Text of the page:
situated close to Tomline's home at Orwell Park, as shown on the 1946
map below. Tomline Road in Ipswich (see Street
name derivations) commemorates the man. Our Rail bridges page has more on the route of
the Felixstowe line from Ipswich with a link to a 1930s map.
11. Orwell station, 14/5/56 (HCC). Facing Felixstowe
station, 14/5/56 (RMC). Facing Felixstowe.
Sadly, Orwell Station no longer exists as such. It was,
commissioned by Colonel Tomline when his company had the branch line
link Felixstowe Pier (and the putative dock) to the main line at
Westerfield Junction. The
station served as the Colonel's personal station for his mansion,
Orwell Park, which is today a public school. One assumes that villagers
in Nacton had the luxury of their own station on the branch line.
opened on the same day as the branch line, 1 May 1877 and closed
on 15 June 1959, although the line
through the station remains open. On 1 September 1879 the Great Eastern
Railway (GER) took over operation of the line, although the Felixstowe
company retained ownership until 5 July 1887 when it sold the railway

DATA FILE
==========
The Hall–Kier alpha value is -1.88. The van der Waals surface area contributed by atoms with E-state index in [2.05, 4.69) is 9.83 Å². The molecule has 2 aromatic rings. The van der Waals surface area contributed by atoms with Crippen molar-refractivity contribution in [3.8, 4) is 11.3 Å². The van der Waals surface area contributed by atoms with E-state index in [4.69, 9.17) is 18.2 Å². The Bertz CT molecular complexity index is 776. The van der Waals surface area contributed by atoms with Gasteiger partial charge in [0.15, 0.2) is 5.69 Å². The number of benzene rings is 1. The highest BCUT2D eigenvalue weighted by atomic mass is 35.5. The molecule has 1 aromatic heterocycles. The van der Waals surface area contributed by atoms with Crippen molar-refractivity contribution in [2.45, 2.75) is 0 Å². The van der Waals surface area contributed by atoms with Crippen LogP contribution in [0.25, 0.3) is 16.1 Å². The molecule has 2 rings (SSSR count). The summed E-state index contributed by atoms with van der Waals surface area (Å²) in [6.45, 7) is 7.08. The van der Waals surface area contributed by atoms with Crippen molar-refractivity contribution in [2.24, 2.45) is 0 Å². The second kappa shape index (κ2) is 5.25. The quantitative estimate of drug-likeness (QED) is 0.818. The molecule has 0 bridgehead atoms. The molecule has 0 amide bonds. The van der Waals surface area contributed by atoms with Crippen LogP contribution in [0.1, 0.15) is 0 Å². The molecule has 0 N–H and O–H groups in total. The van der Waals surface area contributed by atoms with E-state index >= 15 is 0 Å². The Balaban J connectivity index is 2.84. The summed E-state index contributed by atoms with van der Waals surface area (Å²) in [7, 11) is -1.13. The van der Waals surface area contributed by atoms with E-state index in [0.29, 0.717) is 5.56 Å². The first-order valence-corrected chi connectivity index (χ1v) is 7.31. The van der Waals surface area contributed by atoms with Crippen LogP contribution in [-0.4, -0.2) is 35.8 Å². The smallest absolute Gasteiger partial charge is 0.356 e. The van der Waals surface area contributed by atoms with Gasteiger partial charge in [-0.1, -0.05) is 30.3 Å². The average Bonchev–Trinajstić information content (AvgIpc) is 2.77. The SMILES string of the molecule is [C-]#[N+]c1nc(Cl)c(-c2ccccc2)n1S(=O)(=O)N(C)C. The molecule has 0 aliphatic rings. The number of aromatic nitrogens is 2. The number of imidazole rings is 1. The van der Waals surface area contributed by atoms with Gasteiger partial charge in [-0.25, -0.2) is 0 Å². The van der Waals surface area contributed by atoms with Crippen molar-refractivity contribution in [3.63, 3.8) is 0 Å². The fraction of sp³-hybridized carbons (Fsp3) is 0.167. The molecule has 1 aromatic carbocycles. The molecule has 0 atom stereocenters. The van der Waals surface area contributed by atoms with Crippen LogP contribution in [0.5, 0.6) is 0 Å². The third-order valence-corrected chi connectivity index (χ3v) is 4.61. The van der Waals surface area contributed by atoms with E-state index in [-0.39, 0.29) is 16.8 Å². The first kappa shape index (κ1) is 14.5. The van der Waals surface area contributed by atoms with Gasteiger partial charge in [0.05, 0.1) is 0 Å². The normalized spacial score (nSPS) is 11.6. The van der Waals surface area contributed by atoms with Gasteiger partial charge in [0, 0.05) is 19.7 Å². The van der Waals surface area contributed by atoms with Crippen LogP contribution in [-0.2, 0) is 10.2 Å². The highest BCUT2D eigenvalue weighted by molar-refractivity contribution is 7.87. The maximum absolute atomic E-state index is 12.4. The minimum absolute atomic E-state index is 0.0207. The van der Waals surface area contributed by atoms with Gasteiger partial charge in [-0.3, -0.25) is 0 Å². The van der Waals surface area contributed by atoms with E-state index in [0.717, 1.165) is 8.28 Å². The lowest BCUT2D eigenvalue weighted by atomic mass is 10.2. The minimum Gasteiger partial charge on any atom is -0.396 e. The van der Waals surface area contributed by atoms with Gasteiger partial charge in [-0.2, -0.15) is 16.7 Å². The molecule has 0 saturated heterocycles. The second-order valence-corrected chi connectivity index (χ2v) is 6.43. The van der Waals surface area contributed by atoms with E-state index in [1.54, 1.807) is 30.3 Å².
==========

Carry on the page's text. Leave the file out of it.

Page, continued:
to the GER. This in turn formed part of the London & North Eastern
Railway in 1923 and then the Eastern Region of British Railways in 1948.
1946 map of
The River Orwell can be seen at the bottom of the 1946 map (above) with
'Orwell Park (School), Orwell Park Ho.' The old A45 main road to
Felixstowe runs west to east just north of the station. Presumably,
During World War II an armoured train with a 12 inch (300 mm)
Howitzer was stationed on the line with a modified Class F4 locomotive
to power it. It was initially based at Derby Road but soon moved to
Orwell. It patrolled lines in the area and sidings were provided for it
at Levington and Trimley.
An accelerated diesel-powered service was introduced on the line on 15
June 1959. The little-used Orwell station was closed to help reduce the
time taken for a journey between Ipswich and Felixstowe Town from 35 to
24 minutes. This allowed a diesel multiple unit to work out and back
within an hour. At the end of the year it was reported that the new
service had increased the number of passengers carried by 70%. The
former station building became a private residence.
Orwell station was located at Milepost 78 which is 9.3 miles